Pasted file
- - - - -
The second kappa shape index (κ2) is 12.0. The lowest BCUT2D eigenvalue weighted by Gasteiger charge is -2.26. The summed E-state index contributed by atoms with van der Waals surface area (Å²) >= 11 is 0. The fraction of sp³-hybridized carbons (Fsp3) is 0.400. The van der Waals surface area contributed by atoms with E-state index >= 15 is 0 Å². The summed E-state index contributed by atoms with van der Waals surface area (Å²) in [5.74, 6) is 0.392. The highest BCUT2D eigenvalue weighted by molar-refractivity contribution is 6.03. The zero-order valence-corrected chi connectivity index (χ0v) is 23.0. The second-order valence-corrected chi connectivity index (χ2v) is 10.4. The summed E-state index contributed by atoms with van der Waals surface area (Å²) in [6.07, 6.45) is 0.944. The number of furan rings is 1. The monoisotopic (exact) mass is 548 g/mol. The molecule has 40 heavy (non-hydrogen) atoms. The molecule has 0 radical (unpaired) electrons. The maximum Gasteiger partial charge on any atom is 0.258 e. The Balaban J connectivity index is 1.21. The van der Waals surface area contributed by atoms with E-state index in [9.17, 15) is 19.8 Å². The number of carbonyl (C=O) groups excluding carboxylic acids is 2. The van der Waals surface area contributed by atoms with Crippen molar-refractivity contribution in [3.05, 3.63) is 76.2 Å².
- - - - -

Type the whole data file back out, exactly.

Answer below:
The second kappa shape index (κ2) is 12.0. The lowest BCUT2D eigenvalue weighted by Gasteiger charge is -2.26. The summed E-state index contributed by atoms with van der Waals surface area (Å²) >= 11 is 0. The fraction of sp³-hybridized carbons (Fsp3) is 0.400. The van der Waals surface area contributed by atoms with E-state index >= 15 is 0 Å². The summed E-state index contributed by atoms with van der Waals surface area (Å²) in [5.74, 6) is 0.392. The highest BCUT2D eigenvalue weighted by molar-refractivity contribution is 6.03. The zero-order valence-corrected chi connectivity index (χ0v) is 23.0. The second-order valence-corrected chi connectivity index (χ2v) is 10.4. The summed E-state index contributed by atoms with van der Waals surface area (Å²) in [6.07, 6.45) is 0.944. The number of furan rings is 1. The monoisotopic (exact) mass is 548 g/mol. The molecule has 40 heavy (non-hydrogen) atoms. The molecule has 0 radical (unpaired) electrons. The maximum Gasteiger partial charge on any atom is 0.258 e. The Balaban J connectivity index is 1.21. The van der Waals surface area contributed by atoms with E-state index in [9.17, 15) is 19.8 Å². The number of carbonyl (C=O) groups excluding carboxylic acids is 2. The van der Waals surface area contributed by atoms with Crippen molar-refractivity contribution in [3.05, 3.63) is 76.2 Å².